"In the long run, he got the territory," Guardino says of Polk. "But he paid a much higher cost for it than he imagined."
How the War Was Won
America's growing economic strength was probably the deciding factor in the war. Mexico was not nearly as powerful, economically or militarily, and lost every major battle in the war.
Still, the Mexicans fought how they could. Though they often were under-equipped, they used guerilla tactics, making this America's first war of that kind on foreign soil. From "The U.S. Army Campaigns of the Mexican War:"
Expert horsemen, Mexican guerrillas usually fought while mounted. Heavily armed with rifles, pistols, lances, sabers, and daggers, they showed particular skill with lassos and preferred to rope their victims and drag them to death when possible. They mastered the local terrain and had the ability to use complex networks of paths, trails, and roads to strike the unwary and then to disappear into the countryside.
Meanwhile, some of America's non-commissioned Army soldiers (militia, etc.) committed all-out atrocities.
"There were these volunteer regiments with people that really, fully believed that Mexicans were racial inferiors. They treated Mexican civilians extraordinarily poorly," Guardino says. "Lots and lots of theft. Lots and lots of murder. Lots and lots of rape."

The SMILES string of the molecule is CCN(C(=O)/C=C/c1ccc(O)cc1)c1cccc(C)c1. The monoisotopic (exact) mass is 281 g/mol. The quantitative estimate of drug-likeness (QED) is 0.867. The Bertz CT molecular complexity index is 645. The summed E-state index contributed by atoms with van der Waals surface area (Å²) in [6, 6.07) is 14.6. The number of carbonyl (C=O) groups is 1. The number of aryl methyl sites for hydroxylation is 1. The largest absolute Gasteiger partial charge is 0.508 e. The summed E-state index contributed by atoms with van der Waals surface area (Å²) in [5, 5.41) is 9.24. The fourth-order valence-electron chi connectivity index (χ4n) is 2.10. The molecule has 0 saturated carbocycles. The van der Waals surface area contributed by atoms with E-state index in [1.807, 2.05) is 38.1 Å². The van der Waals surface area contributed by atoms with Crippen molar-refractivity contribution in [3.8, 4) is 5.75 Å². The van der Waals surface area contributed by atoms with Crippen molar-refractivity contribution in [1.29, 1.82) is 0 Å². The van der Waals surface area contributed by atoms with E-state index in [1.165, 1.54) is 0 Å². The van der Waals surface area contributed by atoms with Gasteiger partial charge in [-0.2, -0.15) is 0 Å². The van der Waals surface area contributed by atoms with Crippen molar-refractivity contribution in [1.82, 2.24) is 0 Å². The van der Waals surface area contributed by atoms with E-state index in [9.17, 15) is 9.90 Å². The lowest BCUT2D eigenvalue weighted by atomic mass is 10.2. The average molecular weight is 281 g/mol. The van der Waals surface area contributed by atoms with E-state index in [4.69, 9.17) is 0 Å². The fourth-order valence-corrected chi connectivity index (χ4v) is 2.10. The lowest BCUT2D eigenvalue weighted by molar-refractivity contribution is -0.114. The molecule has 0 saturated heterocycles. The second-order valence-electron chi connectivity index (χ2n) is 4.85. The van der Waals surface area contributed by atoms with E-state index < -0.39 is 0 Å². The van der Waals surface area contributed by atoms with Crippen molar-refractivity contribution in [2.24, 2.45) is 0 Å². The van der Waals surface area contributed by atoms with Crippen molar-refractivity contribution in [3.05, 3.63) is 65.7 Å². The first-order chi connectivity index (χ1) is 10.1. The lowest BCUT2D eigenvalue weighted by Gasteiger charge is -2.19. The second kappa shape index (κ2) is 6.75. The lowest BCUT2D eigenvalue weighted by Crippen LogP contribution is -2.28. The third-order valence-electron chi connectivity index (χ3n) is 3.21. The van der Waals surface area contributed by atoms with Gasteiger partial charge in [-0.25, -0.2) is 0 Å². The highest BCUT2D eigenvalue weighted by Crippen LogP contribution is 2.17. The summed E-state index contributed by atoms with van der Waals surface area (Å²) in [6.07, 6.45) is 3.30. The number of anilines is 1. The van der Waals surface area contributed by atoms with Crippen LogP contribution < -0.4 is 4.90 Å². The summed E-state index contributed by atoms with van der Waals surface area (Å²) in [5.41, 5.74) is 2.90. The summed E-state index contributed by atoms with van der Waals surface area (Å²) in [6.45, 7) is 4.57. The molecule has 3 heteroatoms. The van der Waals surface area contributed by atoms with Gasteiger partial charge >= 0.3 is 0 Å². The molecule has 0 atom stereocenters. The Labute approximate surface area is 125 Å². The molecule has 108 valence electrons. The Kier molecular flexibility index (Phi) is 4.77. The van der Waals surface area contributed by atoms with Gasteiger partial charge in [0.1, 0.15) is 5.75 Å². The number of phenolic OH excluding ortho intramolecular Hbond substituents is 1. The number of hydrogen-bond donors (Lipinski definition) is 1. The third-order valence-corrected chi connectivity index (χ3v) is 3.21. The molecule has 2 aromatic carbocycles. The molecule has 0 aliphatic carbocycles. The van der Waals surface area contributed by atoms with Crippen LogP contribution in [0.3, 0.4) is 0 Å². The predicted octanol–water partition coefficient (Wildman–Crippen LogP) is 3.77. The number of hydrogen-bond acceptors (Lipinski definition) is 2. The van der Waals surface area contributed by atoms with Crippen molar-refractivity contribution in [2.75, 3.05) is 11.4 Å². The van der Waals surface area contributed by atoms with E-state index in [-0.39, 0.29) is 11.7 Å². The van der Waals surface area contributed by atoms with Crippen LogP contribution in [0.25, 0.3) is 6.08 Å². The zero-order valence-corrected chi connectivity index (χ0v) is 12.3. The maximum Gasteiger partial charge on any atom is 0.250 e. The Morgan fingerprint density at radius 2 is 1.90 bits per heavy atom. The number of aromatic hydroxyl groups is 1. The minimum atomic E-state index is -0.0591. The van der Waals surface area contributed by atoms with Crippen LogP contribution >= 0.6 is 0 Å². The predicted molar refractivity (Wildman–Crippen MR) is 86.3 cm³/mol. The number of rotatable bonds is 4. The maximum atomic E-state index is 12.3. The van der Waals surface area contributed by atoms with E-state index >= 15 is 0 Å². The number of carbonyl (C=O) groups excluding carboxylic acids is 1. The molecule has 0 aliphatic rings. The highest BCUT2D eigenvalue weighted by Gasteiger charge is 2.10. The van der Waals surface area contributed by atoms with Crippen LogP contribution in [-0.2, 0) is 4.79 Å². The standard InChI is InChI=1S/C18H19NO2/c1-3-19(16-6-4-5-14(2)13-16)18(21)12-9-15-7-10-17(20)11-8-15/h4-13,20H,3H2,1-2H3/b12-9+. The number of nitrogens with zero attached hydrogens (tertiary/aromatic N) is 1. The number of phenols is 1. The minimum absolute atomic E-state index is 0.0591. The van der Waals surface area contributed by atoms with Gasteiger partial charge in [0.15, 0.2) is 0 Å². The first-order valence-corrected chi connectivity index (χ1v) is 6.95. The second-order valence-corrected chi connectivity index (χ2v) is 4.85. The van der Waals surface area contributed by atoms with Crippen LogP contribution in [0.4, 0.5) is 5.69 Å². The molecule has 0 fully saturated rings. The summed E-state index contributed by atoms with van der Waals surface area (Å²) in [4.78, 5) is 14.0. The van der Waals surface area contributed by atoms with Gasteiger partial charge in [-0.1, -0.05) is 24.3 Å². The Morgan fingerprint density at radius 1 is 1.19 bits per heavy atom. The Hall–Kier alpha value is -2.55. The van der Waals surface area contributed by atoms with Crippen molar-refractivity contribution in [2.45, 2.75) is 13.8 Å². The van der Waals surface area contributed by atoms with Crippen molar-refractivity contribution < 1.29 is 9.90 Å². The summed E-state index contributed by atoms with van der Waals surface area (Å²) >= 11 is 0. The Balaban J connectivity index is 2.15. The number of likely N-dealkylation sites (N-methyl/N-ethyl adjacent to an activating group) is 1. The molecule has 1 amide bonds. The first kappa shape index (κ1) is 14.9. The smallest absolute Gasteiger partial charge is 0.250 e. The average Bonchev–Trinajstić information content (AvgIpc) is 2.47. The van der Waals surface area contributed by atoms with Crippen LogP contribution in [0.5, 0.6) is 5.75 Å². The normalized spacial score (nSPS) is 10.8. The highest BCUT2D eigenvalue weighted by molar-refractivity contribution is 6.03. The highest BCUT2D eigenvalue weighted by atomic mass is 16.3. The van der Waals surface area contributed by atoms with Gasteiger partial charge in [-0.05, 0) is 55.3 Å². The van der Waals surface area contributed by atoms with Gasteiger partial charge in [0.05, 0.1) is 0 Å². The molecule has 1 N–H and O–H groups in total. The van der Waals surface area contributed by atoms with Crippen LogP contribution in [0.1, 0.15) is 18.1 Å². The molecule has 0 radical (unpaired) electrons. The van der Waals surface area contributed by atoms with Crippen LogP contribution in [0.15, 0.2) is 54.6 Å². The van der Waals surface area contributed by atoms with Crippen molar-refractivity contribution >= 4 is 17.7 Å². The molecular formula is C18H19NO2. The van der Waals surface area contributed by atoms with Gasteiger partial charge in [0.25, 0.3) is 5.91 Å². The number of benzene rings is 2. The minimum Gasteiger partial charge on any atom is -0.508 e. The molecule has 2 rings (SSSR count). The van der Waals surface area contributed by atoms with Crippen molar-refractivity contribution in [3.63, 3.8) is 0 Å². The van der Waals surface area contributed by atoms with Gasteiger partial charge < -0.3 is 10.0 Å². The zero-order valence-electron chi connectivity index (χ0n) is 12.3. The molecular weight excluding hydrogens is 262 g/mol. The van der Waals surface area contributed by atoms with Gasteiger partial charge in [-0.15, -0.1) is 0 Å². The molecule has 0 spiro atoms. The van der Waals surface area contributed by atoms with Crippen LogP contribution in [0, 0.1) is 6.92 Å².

The U.S. marched steadily toward Mexico City, entering the capital city and occupying it in a week in September 1847. When Mexican general Antonio López de Santa Anna fled the city — freeing thousands of criminals from prison on his way out — the war was effectively lost, though it would be several more months until a treaty ending the war was signed.
"Once the military was removed from the equation, then it became somewhat of an anarchistic, chaotic mess," Heidler says. "They essentially propped up the government so they could negotiate with it."
The war probably turned earlier, Heidler says, on something thousands of miles away. When the Americans negotiated a treaty with Great Britain for the Oregon Country in 1846, it was clear that the British — who many Mexicans were counting on for help in the war — would not be coming south to help.